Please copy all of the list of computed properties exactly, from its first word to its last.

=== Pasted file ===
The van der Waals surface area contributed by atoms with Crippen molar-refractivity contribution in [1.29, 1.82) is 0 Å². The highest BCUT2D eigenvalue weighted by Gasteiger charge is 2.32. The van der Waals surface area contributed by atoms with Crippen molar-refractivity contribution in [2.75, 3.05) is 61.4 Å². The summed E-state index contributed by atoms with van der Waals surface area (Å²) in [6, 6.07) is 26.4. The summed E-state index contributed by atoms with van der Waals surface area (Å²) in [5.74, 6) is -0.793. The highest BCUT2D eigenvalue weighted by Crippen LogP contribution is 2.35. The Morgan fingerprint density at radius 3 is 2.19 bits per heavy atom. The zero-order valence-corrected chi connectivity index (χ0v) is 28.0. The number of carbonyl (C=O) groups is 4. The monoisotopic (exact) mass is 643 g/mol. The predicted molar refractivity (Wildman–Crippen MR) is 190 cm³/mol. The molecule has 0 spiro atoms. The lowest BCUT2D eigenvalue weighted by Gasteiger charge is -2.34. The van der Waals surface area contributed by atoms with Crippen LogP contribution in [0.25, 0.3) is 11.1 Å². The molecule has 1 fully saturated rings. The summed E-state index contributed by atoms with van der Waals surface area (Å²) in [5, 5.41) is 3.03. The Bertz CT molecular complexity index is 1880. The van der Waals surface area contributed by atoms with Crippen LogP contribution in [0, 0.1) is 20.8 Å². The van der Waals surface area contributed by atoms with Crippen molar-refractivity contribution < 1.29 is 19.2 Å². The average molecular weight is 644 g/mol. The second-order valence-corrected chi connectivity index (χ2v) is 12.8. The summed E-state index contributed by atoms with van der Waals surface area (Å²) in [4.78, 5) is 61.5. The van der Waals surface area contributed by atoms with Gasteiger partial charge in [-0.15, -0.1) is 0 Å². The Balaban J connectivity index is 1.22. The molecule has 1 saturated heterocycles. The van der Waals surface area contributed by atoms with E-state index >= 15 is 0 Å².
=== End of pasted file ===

The van der Waals surface area contributed by atoms with Crippen molar-refractivity contribution in [1.29, 1.82) is 0 Å². The highest BCUT2D eigenvalue weighted by Gasteiger charge is 2.32. The van der Waals surface area contributed by atoms with Crippen molar-refractivity contribution in [2.75, 3.05) is 61.4 Å². The summed E-state index contributed by atoms with van der Waals surface area (Å²) in [6, 6.07) is 26.4. The summed E-state index contributed by atoms with van der Waals surface area (Å²) in [5.74, 6) is -0.793. The highest BCUT2D eigenvalue weighted by Crippen LogP contribution is 2.35. The Morgan fingerprint density at radius 3 is 2.19 bits per heavy atom. The zero-order valence-corrected chi connectivity index (χ0v) is 28.0. The number of carbonyl (C=O) groups is 4. The monoisotopic (exact) mass is 643 g/mol. The predicted molar refractivity (Wildman–Crippen MR) is 190 cm³/mol. The molecule has 0 spiro atoms. The lowest BCUT2D eigenvalue weighted by Gasteiger charge is -2.34. The van der Waals surface area contributed by atoms with Crippen LogP contribution in [0.25, 0.3) is 11.1 Å². The molecule has 1 fully saturated rings. The summed E-state index contributed by atoms with van der Waals surface area (Å²) in [5, 5.41) is 3.03. The Bertz CT molecular complexity index is 1880. The van der Waals surface area contributed by atoms with Crippen LogP contribution in [0, 0.1) is 20.8 Å². The van der Waals surface area contributed by atoms with Crippen molar-refractivity contribution < 1.29 is 19.2 Å². The average molecular weight is 644 g/mol. The second-order valence-corrected chi connectivity index (χ2v) is 12.8. The summed E-state index contributed by atoms with van der Waals surface area (Å²) in [4.78, 5) is 61.5. The van der Waals surface area contributed by atoms with Gasteiger partial charge in [-0.15, -0.1) is 0 Å². The Balaban J connectivity index is 1.22. The molecule has 1 saturated heterocycles. The van der Waals surface area contributed by atoms with E-state index >= 15 is 0 Å².